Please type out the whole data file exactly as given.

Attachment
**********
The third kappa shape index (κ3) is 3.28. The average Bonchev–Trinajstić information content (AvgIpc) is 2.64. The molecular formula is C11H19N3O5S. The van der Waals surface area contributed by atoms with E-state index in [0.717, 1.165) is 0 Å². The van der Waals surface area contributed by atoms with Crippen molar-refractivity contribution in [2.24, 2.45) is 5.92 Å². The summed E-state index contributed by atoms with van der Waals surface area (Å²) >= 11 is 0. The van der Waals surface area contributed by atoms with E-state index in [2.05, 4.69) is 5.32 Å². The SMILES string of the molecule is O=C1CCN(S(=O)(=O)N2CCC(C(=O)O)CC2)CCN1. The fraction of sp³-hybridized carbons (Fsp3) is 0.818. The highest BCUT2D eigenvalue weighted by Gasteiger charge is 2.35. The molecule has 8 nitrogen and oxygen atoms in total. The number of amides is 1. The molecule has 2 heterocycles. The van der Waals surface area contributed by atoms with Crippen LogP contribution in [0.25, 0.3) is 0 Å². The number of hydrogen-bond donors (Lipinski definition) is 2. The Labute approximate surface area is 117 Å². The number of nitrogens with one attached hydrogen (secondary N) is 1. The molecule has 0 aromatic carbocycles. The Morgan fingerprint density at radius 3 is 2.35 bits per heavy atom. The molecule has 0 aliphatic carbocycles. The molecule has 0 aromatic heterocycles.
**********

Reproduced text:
The third kappa shape index (κ3) is 3.28. The average Bonchev–Trinajstić information content (AvgIpc) is 2.64. The molecular formula is C11H19N3O5S. The van der Waals surface area contributed by atoms with E-state index in [0.717, 1.165) is 0 Å². The van der Waals surface area contributed by atoms with Crippen molar-refractivity contribution in [2.24, 2.45) is 5.92 Å². The summed E-state index contributed by atoms with van der Waals surface area (Å²) >= 11 is 0. The van der Waals surface area contributed by atoms with E-state index in [2.05, 4.69) is 5.32 Å². The SMILES string of the molecule is O=C1CCN(S(=O)(=O)N2CCC(C(=O)O)CC2)CCN1. The fraction of sp³-hybridized carbons (Fsp3) is 0.818. The highest BCUT2D eigenvalue weighted by Gasteiger charge is 2.35. The molecule has 8 nitrogen and oxygen atoms in total. The number of amides is 1. The molecule has 2 heterocycles. The van der Waals surface area contributed by atoms with Crippen LogP contribution in [0.25, 0.3) is 0 Å². The number of hydrogen-bond donors (Lipinski definition) is 2. The Labute approximate surface area is 117 Å². The number of nitrogens with one attached hydrogen (secondary N) is 1. The molecule has 0 aromatic carbocycles. The Morgan fingerprint density at radius 3 is 2.35 bits per heavy atom. The molecule has 0 aliphatic carbocycles. The molecule has 0 aromatic heterocycles.